According to the Centers for Disease Control and Prevention, 90% of American women take some medication during pregnancy.3 It’s best to seek advice about safe medications during pregnancy from your Obstetrician and Gynecologist. Common over-the-counter medications can be harmful, putting you and your fetus at risk of premature birth, developmental delays, birth defects, and even fetal death.3,5,11
While you may not want to call the doctor if you have aches and pains during pregnancy, a recent study concluded that YouTube videos do not provide enough information about medications to keep you and your baby safe. .7 If you conduct research online, only use reliable, evidence-based sources as following the wrong advice can have serious consequences. Finding trustworthy, scientific information is essential to providing you with the information and resources to enjoy a happy, healthy pregnancy. We’ve done the research for you and are sharing what we found.
Aches and pains are not unusual during pregnancy.1,5,8 Your body is taking on the enormous task of growing into a tiny human, but your growing bump can put extra pressure on your back, legs, joints, and vaginal area. Headaches are common and you may wonder which medications are safe to take during pregnancy.20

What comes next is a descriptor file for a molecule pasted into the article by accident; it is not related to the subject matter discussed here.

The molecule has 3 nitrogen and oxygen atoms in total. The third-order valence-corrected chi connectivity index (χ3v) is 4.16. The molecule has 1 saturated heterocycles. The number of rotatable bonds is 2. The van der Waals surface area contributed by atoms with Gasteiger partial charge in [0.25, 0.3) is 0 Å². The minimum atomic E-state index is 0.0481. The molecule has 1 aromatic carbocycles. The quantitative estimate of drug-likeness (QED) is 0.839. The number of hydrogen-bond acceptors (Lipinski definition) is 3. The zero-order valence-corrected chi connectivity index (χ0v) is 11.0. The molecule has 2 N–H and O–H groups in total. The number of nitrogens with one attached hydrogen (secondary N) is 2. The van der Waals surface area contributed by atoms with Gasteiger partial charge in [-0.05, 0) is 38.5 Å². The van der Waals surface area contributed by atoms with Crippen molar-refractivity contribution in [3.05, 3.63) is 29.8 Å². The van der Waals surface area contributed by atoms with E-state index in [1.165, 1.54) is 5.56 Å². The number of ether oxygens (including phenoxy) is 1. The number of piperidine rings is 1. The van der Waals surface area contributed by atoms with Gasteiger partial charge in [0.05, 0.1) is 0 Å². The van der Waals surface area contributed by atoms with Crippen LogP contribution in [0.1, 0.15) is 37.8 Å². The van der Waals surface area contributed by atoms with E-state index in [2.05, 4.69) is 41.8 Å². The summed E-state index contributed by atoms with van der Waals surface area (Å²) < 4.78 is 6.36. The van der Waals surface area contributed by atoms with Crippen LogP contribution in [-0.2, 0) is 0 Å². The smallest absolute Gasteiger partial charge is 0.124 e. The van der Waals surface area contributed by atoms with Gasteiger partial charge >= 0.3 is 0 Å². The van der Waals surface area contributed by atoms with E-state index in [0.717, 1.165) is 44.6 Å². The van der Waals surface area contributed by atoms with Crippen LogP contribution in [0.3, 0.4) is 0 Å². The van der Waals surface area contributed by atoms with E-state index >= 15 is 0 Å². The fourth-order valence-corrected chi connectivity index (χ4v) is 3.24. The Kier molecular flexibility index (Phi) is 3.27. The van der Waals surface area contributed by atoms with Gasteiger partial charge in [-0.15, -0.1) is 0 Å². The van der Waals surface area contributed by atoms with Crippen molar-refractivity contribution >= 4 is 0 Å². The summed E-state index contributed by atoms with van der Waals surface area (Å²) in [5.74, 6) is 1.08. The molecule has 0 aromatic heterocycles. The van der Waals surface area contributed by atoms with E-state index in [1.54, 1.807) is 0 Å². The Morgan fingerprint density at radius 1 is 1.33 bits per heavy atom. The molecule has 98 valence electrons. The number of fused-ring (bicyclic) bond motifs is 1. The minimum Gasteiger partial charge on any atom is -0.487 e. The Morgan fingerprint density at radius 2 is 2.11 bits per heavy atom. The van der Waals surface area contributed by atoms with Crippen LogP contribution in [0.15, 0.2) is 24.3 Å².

The term “pain reliever” is a broad concept and can be further subdivided into acetaminophen-based products, nonsteroidal anti-inflammatory drugs or NSAIDs, and opioids. NSAIDs such as ibuprofen, aspirin and Excedrin are not recommended during pregnancy unless specifically prescribed by your doctor.2,5,14,15 Some studies have linked NSAID use in early pregnancy to miscarriage, while in later stages of pregnancy it can affect the baby’s heart and kidneys.2,5,21
Opioids are prescription drugs. If you were prescribed opioids before you became pregnant, seek medical advice as soon as you know you are pregnant. Babies exposed to opioids in utero may be addicted at birth, and these drugs increase the risk of serious complications such as placental abruption.14
Can you take Tylenol while pregnant?
Acetaminophen, such as Tylenol, is the most frequently used pain reliever during pregnancy. It has a long history and is considered a safe drug for pregnant women.22 However, the recommendation is to use it sparingly and as directed. Recently, several parents filed lawsuits claiming that Tylenol use during pregnancy contributed to their children developing ADHD or autism.12,15,17
During pregnancy, women cannot avoid allergic diseases such as hay fever. Women with a history of allergies before pregnancy are more likely to experience symptoms such as sneezing, runny nose and itchy, watery eyes. However, others will experience allergies for the first time during pregnancy.9,13